What’s your favorite thing to do before boarding a flight? Sipping a hot mocha is sure to be one of the top favorites- a hot drink to calm your nerves especially if you’ve been shuttling between cities. Once you take the last sip, you unthinkingly chuck the paper cup in the trash can. It’s just one cup but did you know that it adds to the burgeoning waste that is now a major problem at airports? Leftover food and packaging, cola cans, plastic water bottles, coffee cups, candy wrappers, old batteries and more fill the bins at the airports, ready to be disposed in the landfills and add to the tons of toxic waste already piled up.
A few years ago, the Natural Resources Defense Council carried out a study on airport waste and the findings are relevant today as they were then. An important finding revealed that 75 percent of airport waste is recyclable but only 20 percent made it to recycling units. The rest of it usually ends up as toxic waste in landfills and incinerators- major environment killers. With millions of passengers visiting airports every day, airport waste has become a serious menace and many airport authorities are stepping up to try and find sustainable solutions to recycle these waste products.
After years of neglect, the spotlight is finally on finding solutions to deal with the problem of waste in airports across the country. Major airports are developing innovative solutions to make airports more eco-friendly. Here are the green initiatives taken by some of them.
Charlotte Douglas International Airport, North Carolina
The sixth busiest airport in the world has an efficient sustainability program that handles tons of waste that passengers get rid of every day. Recycling bins are placed at strategic locations around the airport. Watch the video of this airport’s recycling center and how waste is separated and recycled. This airport has also developed an innovative vermin composting method that uses earthworms to eat up waste products, reports Green Plus. These initiatives will save the airport $1 million in waste disposal costs over the next five years, the report adds.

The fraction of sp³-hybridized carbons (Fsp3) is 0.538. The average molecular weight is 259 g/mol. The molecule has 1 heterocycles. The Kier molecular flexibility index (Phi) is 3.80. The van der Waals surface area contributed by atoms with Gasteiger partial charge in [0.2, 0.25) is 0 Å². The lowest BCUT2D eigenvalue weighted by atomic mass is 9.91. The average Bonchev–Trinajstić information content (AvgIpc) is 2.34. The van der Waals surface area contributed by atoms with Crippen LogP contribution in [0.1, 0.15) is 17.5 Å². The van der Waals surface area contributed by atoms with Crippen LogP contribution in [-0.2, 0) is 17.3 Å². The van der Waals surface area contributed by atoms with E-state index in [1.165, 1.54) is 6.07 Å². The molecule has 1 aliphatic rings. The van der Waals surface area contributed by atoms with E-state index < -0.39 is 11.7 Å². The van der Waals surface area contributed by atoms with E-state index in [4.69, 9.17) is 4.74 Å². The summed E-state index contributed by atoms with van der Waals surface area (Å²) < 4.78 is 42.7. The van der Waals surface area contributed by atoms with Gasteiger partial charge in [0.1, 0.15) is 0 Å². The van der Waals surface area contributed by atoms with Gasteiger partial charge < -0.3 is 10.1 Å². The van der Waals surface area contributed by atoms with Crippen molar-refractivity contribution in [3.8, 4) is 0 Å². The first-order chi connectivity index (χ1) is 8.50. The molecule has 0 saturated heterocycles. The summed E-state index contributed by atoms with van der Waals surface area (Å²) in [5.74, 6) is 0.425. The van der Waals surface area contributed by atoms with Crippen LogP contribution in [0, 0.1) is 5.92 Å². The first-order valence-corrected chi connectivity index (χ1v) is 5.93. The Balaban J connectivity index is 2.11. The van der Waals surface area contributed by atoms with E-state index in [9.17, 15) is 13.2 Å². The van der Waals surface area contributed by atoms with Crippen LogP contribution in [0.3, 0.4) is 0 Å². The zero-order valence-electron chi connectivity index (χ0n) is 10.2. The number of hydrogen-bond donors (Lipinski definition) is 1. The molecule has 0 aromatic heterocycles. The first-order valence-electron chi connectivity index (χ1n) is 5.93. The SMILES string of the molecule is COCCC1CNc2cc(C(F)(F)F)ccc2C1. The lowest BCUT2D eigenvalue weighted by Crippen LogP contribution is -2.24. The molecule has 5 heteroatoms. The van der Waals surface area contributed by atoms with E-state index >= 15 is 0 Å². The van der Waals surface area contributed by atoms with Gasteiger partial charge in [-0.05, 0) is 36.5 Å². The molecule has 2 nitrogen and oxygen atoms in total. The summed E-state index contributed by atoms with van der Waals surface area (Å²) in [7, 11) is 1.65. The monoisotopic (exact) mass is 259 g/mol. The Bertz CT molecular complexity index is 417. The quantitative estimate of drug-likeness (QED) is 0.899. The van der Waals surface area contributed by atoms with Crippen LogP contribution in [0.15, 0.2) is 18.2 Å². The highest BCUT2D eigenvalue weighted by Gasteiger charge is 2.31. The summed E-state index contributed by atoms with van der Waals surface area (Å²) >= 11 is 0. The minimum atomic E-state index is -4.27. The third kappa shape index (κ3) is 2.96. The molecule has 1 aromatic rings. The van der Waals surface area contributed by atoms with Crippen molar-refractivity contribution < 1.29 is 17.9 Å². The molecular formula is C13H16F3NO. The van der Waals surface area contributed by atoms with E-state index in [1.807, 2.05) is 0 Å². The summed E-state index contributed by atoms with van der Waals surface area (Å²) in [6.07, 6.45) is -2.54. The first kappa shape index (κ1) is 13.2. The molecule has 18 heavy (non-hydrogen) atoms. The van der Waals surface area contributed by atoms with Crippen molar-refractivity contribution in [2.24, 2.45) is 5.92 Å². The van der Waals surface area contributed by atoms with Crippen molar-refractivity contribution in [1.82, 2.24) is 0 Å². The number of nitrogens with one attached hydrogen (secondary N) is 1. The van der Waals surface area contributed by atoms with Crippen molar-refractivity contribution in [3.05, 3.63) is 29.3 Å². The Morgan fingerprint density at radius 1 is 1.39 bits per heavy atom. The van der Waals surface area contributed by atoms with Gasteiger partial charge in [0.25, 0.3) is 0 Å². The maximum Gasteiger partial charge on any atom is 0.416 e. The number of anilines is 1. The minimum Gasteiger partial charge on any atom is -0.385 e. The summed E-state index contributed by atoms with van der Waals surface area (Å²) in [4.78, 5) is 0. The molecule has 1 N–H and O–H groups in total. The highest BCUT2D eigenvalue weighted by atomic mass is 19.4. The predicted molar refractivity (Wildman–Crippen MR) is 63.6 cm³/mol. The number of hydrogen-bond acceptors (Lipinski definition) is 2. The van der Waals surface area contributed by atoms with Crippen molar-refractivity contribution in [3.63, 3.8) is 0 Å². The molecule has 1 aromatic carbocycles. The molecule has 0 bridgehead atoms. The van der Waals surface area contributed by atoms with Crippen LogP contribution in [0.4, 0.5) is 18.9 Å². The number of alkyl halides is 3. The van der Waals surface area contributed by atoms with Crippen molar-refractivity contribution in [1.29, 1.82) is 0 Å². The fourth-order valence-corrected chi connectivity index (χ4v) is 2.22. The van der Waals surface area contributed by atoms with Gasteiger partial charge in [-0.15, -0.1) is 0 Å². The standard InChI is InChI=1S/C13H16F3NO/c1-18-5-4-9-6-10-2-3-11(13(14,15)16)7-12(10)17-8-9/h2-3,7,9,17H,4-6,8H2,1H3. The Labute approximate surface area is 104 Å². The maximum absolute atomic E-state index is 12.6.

Airports In New York And New Jersey
The Port Authority of New York and New Jersey has recycling programs in the airports located in the two states. Tons of cardboard, cans, glass bottles and paper are recycled every years, the official website informs. The focus is also on recycling in the passenger terminals. JetBlue Airlines and John F. Kennedy Airport are working together to reduce waste by introducing small and simple boarding passes and not using paper tickets, reports the Air Transport Action Group.
O’hare International Airport, Chicago
The Chicago Department of Aviation (CDA) has an effective waste management program that is single stream- using one collection bin for all recyclable items that makes it simple and convenient. Battery recycling, centers to collect liquids like beverages, shampoo, body lotion etc. before passengers board the plane, water refilling points and composting are some of the environment-friendly initiatives taken by the airport authority.
Read online about what other airports are doing to reduce waste in the Federal Aviation Administration (FAA) document.
What You Can Do To Reduce Airport Waste
Each traveler generates 1.3 pounds of waste per flight, says a 2010 study by Green America. Imagine the waste generated by millions of travelers that go through America’s airports each day. If you’re a frequent air traveler, there are plenty of steps you can take to reduce the waste that’s generated and also recycle rather than throw away any items. In a New York Times article, Oakland resident Beth Terry says she carries her own bamboo utensils, cloth napkins and glass straw to lessen plastic trash in airports. A U.S. News article lists ways you can cut back on waste- packing your own food and bringing reusable bottles, bags and utensils are some steps you can take.
In case you need to dispose objects like batteries, make sure there is a battery recycling bin as the chemicals contained in batteries can be hazardous to people and the environment if not disposed properly. Recycling company SIMS Metal Management has recycling units all over the country where you can sell your old batteries or any other metal scraps like aluminum cans if you can’t recycle them at the airport.
Think before you throw away. Each step you take to reduce waste when you travel can make our airports cleaner and greener. It may be a single cup or straw- make sure you recycle it before catching your flight.